135 sickened: Kelloggs returning Honey Smacks to shelves after Salmonella recall

Colin Kellaher of The Wall Street Journal reports that Kellogg Co.’s Honey Smacks cereal will begin returning to U.S. shelves next month in limited quantities following a nationwide recall over salmonella concerns.

Maybe the company now knows who makes the Honey Smacks.

The Battle Creek, Mich., cereal maker recalled more than 11 million boxes of Honey Smacks over the summer after a salmonella outbreak linked to a factory that produced the cereal sickened 135 people in 36 states. No deaths were reported in connection with the salmonella outbreak, the Centers for Disease Control and Prevention said in September, and illnesses were reported between March and August.

The U.S. Food and Drug Administration said in a July letter that it found “serious violations” following an inspection of a Gridley, Ill., plant. The agency said the factory, owned by Wisconsin-based Kerry Inc., maintained unsanitary conditions and failed to comply with rules meant to prevent foodborne illnesses. A spokesman for Kerry told The Wall Street Journal in September that as a result of the FDA’s investigation, it has worked to improve sanitation and enhanced employee training among other changes.

Kellogg said cereal production for the Honey Smacks relaunch has been moved to a “trusted and tested” company-owned facility. The company also said it has updated its recipe for the cereal, using simpler ingredients. Boxes of the cereal will be labeled with “New Recipe” in the top left corner.

On Sept. 28, 2018, the Food and Drug Administration wrote the Centers for Disease Control, along with state and local officials investigated a multi-state outbreak of Salmonella Mbandaka infections linked to Kellogg’s Honey Smacks sweetened puffed wheat cereal. The FDA worked with Kellogg’s to voluntarily recall Honey Smacks from the market and conducted an inspection at the manufacturing facility owned by Kerry, Inc., resulting in a warning letter identifying specific problems at the facility.

A short guide to food thermometers

Chapman still owes me food thermometers.

He says he’ll send them, he says he’ll come to Australia, but nothing.

And he’s supposed to be the co-author on my next book.

It’s so hard to get good help.

But I’ve recruited the best of the past and we’ll get something done if my brain hangs together.

Barbara Gordon of At Right writes that you can’t tell if a food is safely cooked by sight, smell or even taste. A food thermometer is the only way to ensure food is cooked to the proper temperature and harmful bacteria are eliminated.

(Tell that to the British Food Safety Agency and their piping hot directive).

A food thermometer is not needed just for meat and poultry. A safe minimum internal temperature must be reached to avoid food poisoning in all cooked foods. The “danger zone” for perishable foods is between 40° and 140° Fahrenheit. Perishable foods are no longer safe to eat if they have been in this danger zone for more than two hours (one hour in 90° Fahrenheit or above). A food thermometer also is needed after food is cooked to ensure the temperature doesn’t fall into the danger zone. This is especially important for buffet and potluck-style gatherings.

Do you really have to wash your hands every time you use the bathroom? The definitive answer, according to Schaffner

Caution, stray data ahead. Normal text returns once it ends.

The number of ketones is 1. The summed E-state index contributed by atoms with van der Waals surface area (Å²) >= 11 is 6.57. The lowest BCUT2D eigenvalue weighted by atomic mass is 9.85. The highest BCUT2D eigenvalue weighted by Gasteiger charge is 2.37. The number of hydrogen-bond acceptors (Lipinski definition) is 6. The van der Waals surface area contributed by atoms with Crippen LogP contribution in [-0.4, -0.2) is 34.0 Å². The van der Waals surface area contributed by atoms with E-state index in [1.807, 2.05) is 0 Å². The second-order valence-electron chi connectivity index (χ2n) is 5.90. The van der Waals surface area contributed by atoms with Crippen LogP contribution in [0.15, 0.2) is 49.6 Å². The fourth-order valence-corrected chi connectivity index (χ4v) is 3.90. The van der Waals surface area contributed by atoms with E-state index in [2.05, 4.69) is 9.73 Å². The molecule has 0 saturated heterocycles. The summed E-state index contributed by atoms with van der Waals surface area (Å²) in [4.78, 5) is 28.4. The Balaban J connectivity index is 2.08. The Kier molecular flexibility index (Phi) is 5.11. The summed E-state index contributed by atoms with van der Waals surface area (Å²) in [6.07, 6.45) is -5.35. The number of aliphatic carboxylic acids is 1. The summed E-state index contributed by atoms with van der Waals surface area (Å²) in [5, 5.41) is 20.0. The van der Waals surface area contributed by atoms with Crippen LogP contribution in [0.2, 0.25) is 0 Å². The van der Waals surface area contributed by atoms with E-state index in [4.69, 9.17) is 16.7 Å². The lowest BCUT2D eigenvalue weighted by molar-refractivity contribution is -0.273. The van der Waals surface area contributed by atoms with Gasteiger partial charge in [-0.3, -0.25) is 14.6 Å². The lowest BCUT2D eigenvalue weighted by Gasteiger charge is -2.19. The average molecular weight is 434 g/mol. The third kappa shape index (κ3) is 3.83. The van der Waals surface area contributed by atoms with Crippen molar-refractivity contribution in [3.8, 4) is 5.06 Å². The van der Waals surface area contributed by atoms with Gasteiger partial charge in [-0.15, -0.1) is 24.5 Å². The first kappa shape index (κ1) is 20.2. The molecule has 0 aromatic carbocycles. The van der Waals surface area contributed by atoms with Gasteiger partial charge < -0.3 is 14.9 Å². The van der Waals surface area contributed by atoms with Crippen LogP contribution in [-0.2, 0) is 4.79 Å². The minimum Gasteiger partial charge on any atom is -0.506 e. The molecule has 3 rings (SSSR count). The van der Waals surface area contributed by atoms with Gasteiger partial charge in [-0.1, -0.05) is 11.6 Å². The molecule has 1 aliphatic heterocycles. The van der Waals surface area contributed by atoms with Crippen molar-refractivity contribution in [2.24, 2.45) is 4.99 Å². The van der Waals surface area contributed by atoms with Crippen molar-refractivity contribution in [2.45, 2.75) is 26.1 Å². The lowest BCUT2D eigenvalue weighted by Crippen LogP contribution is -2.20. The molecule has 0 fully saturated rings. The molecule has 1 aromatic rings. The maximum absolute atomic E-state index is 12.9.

Following on all things Schaffner, a professor of food science at Rutgers, who has been studying hand washing for years and says the conventional wisdom shouldn’t be ignored.

“It doesn’t matter whether you’re peeing or you’re pooping, you should wash your hands,” he told Business Insider.

Here’s why.

Germs can hang out in bathrooms for a long time

Each trip to the restroom is its own unique journey into germ land. So some occasions probably require more washing up than others.

“If you’ve got diarrhea all over your hands, it’s way more important that you wash your hands than if… you didn’t get any obvious poop on your fingers,” Schaffner said. “My gosh, if you’ve got poop on your hands and you have the time, certainly, get in there, lather up real good and do a real good job.”

Compared to feces, urine can be pretty clean when we’re not harboring any infections, though it’s not totally sterile.

“People who use urinals probably think they don’t need to wash their hands,” Michael Osterholm, director of the University of Minnesota’s Center for Infectious Disease Research and Policy, said to the New York Times. (In studies, women tend to be better about adhering to hand washing than men.)

But it’s best to wash your hands after every trip to the toilet because human feces carry pathogens like E. coli, Shigella, Streptococcus, hepatitis A and E, and more.

You can also easily catch norovirus by touching bathroom surfaces that have been contaminated with a sick person’s poo or vomit, then putting your hands into your mouth. The super-contagious illness is the most common food poisoning culprit, and causes diarrhea, vomiting, nausea and stomach pain.

wide variety of other microbes and bacteria can be found in bathrooms, too. Some strains of Staphylococcus, or staph, are “found on almost every hand,” as a team of hand washing researchers pointed out in a 2004 study. Public toilets can house many different drug-resistant strains of that bacteria.

“I think a good general rule of thumb is you should wash your hands any time you feel that they might be dirty,” Schaffner said. In other words, seize the opportunity when you’re near a sink.

He said he’s not “super paranoid” about making sure his own hands are always squeaky clean, but some of his favorite times of day to wash up are after walking the dog, working in the dirt, or handling raw meat.